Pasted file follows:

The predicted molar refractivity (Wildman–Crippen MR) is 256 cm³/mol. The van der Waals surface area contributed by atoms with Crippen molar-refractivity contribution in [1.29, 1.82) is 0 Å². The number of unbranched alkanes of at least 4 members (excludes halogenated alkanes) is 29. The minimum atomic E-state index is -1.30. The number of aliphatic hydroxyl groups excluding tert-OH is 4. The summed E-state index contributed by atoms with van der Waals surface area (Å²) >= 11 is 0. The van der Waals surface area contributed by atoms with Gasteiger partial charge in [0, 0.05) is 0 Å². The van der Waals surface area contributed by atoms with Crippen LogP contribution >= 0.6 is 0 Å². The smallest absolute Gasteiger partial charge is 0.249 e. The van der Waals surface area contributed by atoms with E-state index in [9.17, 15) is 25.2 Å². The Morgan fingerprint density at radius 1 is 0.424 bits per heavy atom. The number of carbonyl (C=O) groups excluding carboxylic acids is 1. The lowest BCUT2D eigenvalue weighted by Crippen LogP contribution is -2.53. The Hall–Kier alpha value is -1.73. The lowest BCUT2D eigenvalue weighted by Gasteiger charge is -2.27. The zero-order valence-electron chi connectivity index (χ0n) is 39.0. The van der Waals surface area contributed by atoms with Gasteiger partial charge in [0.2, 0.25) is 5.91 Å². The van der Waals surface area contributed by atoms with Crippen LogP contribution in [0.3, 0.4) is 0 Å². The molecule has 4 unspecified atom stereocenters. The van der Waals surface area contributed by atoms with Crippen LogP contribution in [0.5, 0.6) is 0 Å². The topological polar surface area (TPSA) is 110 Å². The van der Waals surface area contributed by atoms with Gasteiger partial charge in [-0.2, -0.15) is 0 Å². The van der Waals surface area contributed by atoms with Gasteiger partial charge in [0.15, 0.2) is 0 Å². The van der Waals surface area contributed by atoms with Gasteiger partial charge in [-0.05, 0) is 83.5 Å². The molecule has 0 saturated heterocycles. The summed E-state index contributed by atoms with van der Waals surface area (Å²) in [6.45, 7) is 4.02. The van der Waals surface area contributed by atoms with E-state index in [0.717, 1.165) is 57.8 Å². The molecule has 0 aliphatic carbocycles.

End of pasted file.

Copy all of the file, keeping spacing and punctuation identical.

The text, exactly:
The predicted molar refractivity (Wildman–Crippen MR) is 256 cm³/mol. The van der Waals surface area contributed by atoms with Crippen molar-refractivity contribution in [1.29, 1.82) is 0 Å². The number of unbranched alkanes of at least 4 members (excludes halogenated alkanes) is 29. The minimum atomic E-state index is -1.30. The number of aliphatic hydroxyl groups excluding tert-OH is 4. The summed E-state index contributed by atoms with van der Waals surface area (Å²) >= 11 is 0. The van der Waals surface area contributed by atoms with Gasteiger partial charge in [0, 0.05) is 0 Å². The van der Waals surface area contributed by atoms with Crippen LogP contribution >= 0.6 is 0 Å². The smallest absolute Gasteiger partial charge is 0.249 e. The van der Waals surface area contributed by atoms with E-state index in [9.17, 15) is 25.2 Å². The Morgan fingerprint density at radius 1 is 0.424 bits per heavy atom. The number of carbonyl (C=O) groups excluding carboxylic acids is 1. The lowest BCUT2D eigenvalue weighted by Crippen LogP contribution is -2.53. The Hall–Kier alpha value is -1.73. The lowest BCUT2D eigenvalue weighted by Gasteiger charge is -2.27. The zero-order valence-electron chi connectivity index (χ0n) is 39.0. The van der Waals surface area contributed by atoms with Gasteiger partial charge in [0.2, 0.25) is 5.91 Å². The van der Waals surface area contributed by atoms with Crippen LogP contribution in [0.3, 0.4) is 0 Å². The molecule has 4 unspecified atom stereocenters. The van der Waals surface area contributed by atoms with Crippen LogP contribution in [0.5, 0.6) is 0 Å². The topological polar surface area (TPSA) is 110 Å². The van der Waals surface area contributed by atoms with Gasteiger partial charge in [-0.2, -0.15) is 0 Å². The van der Waals surface area contributed by atoms with Gasteiger partial charge in [0.15, 0.2) is 0 Å². The van der Waals surface area contributed by atoms with Gasteiger partial charge in [-0.05, 0) is 83.5 Å². The molecule has 0 saturated heterocycles. The summed E-state index contributed by atoms with van der Waals surface area (Å²) in [6.45, 7) is 4.02. The van der Waals surface area contributed by atoms with E-state index in [0.717, 1.165) is 57.8 Å². The molecule has 0 aliphatic carbocycles.